As we come to the end of a very long term and the end of a very long year, Anne Hudson and Gabrielle Reddington share an important conversation. It will hopefully summarise messages received in 2020 and provide food for more thought as we unwind in the break and start to look ahead to 2021. Anne and Gabrielle have taught pupils and trained teachers through many iterations of curriculum change and emphasis. This reflection is based on their conversation about teaching about diversity not being an ‘extra’ but as being at the core of good history teaching. They carried on talking and will be back with the second part of their conversation in a future OBHD in 2021.
It is fair to say that we have experienced numerous curriculum initiatives, marked many history focused months, and led countless departmental meetings linked to what we now refer to as diversity in the curriculum. We have taught and developed history teachers in very different communities during our careers, but share a conviction that the teaching of history is at its best when it is rooted in the rich diversity of our communities throughout the school year and across the key stages.
When we teach history well, we allow all members of our diverse communities to see themselves reflected in the mirror of the past. We are clear with our pupils that those reflections can be tricky to see, may be obscured or even distorted. Our subject expertise enables us to bring the complexity of human experience to the classroom via the narratives we share with pupils, the range of sources we make available and the historical writing we select. Doing this well requires us to keep on learning ourselves and engaging with the multiple voices of our communities. We need to keep on ‘getting better’ at history. This need for ongoing professional development was thrown into sharp relief on the day we began to discuss our blog by a question from a colleague about Gypsy, Roma and Traveller history. The request brought us back to that need to acknowledge a gap, find the expertise and search for the sources.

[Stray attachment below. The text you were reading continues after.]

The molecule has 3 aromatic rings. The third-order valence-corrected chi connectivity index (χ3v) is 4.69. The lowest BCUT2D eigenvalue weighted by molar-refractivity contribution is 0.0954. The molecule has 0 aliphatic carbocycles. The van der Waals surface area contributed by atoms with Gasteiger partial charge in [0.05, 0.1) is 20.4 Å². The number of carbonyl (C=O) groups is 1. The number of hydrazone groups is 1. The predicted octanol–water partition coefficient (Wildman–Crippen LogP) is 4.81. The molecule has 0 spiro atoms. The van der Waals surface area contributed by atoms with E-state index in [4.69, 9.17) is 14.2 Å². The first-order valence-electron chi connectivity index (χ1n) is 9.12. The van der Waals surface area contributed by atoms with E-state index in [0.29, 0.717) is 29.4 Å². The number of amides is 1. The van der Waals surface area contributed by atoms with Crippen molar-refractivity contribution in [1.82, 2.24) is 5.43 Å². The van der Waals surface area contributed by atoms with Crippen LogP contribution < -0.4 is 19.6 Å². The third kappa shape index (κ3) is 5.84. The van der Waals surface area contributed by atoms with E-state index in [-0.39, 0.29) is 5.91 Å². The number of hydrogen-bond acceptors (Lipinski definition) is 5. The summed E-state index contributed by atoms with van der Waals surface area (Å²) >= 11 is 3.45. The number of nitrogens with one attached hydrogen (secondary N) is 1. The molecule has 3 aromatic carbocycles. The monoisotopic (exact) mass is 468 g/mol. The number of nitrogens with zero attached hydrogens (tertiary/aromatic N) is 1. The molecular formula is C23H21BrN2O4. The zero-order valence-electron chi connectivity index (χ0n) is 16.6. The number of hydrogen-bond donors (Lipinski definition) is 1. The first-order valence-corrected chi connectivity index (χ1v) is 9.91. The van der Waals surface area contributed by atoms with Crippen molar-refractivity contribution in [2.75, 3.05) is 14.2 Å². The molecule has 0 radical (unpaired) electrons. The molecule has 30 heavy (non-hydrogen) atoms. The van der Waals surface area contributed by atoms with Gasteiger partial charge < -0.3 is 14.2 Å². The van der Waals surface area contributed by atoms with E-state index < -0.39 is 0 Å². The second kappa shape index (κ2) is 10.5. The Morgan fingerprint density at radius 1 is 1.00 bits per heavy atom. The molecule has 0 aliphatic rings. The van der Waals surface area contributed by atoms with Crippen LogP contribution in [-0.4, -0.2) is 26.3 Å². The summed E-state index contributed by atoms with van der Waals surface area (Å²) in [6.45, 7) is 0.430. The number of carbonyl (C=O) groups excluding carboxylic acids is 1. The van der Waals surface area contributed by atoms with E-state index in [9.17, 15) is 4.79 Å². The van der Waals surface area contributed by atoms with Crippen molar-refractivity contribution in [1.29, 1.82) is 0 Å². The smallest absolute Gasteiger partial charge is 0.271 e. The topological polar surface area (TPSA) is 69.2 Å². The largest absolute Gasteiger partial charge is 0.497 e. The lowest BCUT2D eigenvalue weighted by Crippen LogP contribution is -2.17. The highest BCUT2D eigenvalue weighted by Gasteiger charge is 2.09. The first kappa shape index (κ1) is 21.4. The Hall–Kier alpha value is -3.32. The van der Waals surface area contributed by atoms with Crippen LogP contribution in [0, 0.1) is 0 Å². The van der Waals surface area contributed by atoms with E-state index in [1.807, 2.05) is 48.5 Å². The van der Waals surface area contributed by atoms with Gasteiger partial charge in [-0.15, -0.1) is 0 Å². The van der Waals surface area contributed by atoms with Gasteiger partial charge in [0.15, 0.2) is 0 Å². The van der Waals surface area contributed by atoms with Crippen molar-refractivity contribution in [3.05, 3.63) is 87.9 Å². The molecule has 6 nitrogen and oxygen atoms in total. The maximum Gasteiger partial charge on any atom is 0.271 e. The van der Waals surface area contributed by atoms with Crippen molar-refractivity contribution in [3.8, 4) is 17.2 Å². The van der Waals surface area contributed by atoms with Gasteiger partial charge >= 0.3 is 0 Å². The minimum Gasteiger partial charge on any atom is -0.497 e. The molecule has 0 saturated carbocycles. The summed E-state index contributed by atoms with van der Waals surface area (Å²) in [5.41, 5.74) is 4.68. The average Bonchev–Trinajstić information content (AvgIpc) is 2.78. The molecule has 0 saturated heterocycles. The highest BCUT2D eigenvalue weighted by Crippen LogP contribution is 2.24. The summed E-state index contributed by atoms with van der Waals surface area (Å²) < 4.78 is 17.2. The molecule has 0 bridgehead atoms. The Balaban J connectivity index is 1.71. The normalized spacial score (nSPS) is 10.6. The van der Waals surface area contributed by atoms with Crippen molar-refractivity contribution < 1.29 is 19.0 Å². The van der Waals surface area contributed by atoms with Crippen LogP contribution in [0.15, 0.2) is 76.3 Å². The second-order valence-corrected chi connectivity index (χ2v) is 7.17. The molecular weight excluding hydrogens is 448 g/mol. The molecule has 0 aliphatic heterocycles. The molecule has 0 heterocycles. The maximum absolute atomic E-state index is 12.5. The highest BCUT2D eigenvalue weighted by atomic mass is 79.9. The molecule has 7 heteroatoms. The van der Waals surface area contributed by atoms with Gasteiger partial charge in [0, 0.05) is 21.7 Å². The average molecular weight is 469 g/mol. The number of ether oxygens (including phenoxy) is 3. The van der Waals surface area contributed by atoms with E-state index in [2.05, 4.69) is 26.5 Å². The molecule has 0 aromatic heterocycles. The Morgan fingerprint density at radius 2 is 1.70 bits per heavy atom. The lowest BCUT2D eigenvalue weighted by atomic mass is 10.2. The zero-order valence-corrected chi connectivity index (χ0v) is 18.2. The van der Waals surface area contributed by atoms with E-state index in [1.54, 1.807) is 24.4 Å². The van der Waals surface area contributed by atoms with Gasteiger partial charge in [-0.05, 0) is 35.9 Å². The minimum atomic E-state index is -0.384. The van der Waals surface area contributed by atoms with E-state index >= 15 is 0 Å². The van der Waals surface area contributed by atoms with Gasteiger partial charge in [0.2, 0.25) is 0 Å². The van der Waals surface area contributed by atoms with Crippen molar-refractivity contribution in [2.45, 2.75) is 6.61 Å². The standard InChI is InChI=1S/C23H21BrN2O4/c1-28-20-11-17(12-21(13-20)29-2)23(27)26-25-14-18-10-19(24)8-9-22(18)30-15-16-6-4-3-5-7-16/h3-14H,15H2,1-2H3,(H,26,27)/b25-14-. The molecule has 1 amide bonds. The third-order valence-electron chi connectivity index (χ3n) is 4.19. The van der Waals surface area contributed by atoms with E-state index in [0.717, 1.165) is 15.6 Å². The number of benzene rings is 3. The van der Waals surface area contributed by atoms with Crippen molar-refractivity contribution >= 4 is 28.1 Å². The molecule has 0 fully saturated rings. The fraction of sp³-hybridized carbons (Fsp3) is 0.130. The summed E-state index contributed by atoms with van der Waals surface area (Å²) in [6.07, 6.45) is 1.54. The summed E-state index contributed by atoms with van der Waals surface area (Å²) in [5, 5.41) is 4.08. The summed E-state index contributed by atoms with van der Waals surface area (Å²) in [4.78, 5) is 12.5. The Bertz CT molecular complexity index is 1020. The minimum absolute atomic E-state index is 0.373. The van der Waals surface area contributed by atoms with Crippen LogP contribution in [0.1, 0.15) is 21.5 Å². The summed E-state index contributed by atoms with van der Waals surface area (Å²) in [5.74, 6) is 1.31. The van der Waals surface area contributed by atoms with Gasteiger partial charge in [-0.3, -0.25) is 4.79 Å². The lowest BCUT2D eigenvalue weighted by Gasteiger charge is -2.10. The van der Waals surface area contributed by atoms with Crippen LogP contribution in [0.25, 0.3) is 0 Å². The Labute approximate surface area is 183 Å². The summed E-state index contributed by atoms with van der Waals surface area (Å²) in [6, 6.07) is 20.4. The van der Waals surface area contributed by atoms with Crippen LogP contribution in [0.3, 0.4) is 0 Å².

Jason Todd reminds us (2019, TH 176) that we must widen our horizons as we plan our history : ‘Consider the impact of drawing the boundaries of the spatial unit (the nation) but also of the discipline, too narrowly.’ This resonated with us both as we looked at the calendar of ‘months’ allocated to the history of different groups – Black History month, Women’s History Month, LGBT+ History month and so on. Whilst there is no doubt that some valuable new resources have emerged from the focus ‘a month’ gives to a community’s past; good history teaching does not narrow the consideration of the experience of women to just February, only mention local history in May or the histories of black communities in October.